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by Derek Loosvelt | July 18, 2017


Every day you write numerous emails. Most you probably write quickly, even if they're work-related. However, chances are that, each day, there are at least a few highly important emails that you have to get just right. This means they require more time and more thought. These emails could be notes to clients or colleagues, cover letters to prospective employers, or follow-up emails to interviewers. They could also, of course, be personal emails. Whatever the case might be, these emails require a lot of attention and clarity. So here are some tips on writing these important emails (tips that will also help you clear your mind for other creative work).

1. Write in the morning.

It's not for nothing that scores of accomplished writers write or wrote first thing in the morning. Hemingway, Murakami, Didion, and Vonnegut have all been quoted as saying morning was their preferred time to write. I, too, have found morning to be the best time to write. I've found my mind is at its clearest soon after I wake up. By clear, I mean less cluttered and less involved. Less cluttered by things to do, such as work, pay bills, food shop, cook, clean, etc. And less involved in all the things my mind likes to ruminate about endlessly and often unnecessarily, such as guessing what other people think, getting angry about the news (especially the political news), and paying too much attention to social media images and text. In other words, I've found that, in the morning, I'm able to focus better and make clearer decisions, which includes choosing my written words more accurately. I also believe that sleep reboots our mind, that it wipes away all the mindless dirt that prevents us from working at our best. There have been studies showing this to be true. Note: when I say first thing in the morning, I mean first thing after having coffee, and perhaps breakfast.

2. Write after you exercise.

If you can't write your important emails in the morning, then a good time to write them is right after you excercise your body. This exercise could be as light as a long walk or quick jog or as heavy as a 90-minute run or 30-mile bike ride. Like sleep, exercise can have the effect of clearing the mind. Which I've found to be very true, and so excersise has been very effective for me and my work. My preferred form of exercise is a 45-minute stretch (some call it yoga). After this period of time, I am, without fail, much less distracted and much more clear-minded and much more adept at writing clearly and concisely. And don't just take my word for it. Joyce Carol Oates, one of the most prolific writers of her generation (or any generation), has called running (her preferred form of exercise) the great problem-solver.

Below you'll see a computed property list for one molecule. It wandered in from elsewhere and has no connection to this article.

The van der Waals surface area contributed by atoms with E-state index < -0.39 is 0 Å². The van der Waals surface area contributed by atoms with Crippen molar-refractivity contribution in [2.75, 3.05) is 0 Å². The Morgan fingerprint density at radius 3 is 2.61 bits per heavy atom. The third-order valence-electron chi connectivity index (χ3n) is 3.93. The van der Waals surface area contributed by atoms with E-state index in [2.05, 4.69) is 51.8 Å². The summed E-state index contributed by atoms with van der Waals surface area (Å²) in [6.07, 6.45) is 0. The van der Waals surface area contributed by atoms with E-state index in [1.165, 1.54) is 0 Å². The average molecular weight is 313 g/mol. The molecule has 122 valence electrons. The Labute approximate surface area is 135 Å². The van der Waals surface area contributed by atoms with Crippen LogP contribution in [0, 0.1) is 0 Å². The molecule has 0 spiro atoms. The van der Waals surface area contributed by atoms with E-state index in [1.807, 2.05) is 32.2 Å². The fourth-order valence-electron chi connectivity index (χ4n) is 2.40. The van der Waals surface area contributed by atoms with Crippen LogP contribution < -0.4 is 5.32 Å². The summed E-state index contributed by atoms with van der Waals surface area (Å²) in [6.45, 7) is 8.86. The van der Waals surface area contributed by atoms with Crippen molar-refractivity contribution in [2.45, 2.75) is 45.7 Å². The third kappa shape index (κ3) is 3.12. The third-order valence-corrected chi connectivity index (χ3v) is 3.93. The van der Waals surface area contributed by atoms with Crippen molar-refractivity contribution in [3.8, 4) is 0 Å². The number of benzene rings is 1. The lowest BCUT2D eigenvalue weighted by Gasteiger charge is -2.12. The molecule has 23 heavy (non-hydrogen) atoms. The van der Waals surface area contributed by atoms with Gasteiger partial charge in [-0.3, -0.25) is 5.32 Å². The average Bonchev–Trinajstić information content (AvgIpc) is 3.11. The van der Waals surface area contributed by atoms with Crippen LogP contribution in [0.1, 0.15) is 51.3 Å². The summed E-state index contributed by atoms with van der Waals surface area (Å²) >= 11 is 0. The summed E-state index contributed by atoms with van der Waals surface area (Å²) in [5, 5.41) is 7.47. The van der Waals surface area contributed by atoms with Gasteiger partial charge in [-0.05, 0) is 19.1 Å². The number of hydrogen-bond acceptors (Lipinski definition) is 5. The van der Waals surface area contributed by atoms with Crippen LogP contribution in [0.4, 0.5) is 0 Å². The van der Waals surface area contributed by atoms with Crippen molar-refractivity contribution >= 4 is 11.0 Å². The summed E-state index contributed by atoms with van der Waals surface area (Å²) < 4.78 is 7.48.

3. Write after you sense your body.

Meditation is now just as popular in the south of India as it is on Wall Street. That is, meditation of various forms is now so mainstream that it's become a common practice of even the most buttoned-up executives throughout the world. Of course, there are many different forms of mediation, from transcendental meditation (the preferred form of filmmaker David Lynch and hedge fund titan Ray Dalio in which a mantra is employed to dive down to a deep state of consciousness) to the vipassana type (a Buddhist technique in which the meditator focuses on her breath and senses, listening to sounds around her and feeling her body, in order to quiet the internal chatter of the mind). Whatever form you take to, there's a very good chance that if you create a daily practice, you'll find that your mind is clearer and more receptive afterward (even long afterward). And so, you'll find that you're much more adept at performing creative work, including writing, afterward. Note: if you're looking for a good place to start with this whole mindfulness/meditation/sensing business, try downloading the app Headspace. I recently completed the 10-day intro session (each daily meditation session is only 10 minutes long) and I can't recommend it highly enough.

4. Take a big break before you edit.

There's one final act to every piece of writing: the edit. And according to many great editors—including Susan Bell, whose phenomenal book on editing yourself, The Artful Edit, is a must-have for writers and non-writers alike—the longer you wait to edit a piece of your writing, the better. This could mean days, weeks, or months, but also mere minutes. The point is to get some distance from your writing, take a pause, after you've written your important email. Then and only then begin to edit. Bell calls this "the big break." The big break will allow you to forget your writing a bit, become less attached to it, allowing you to edit it as though you're reading someone else's writing. Which will help you have a clearer editing mind, and thus a better, clearer, more polished finished email.

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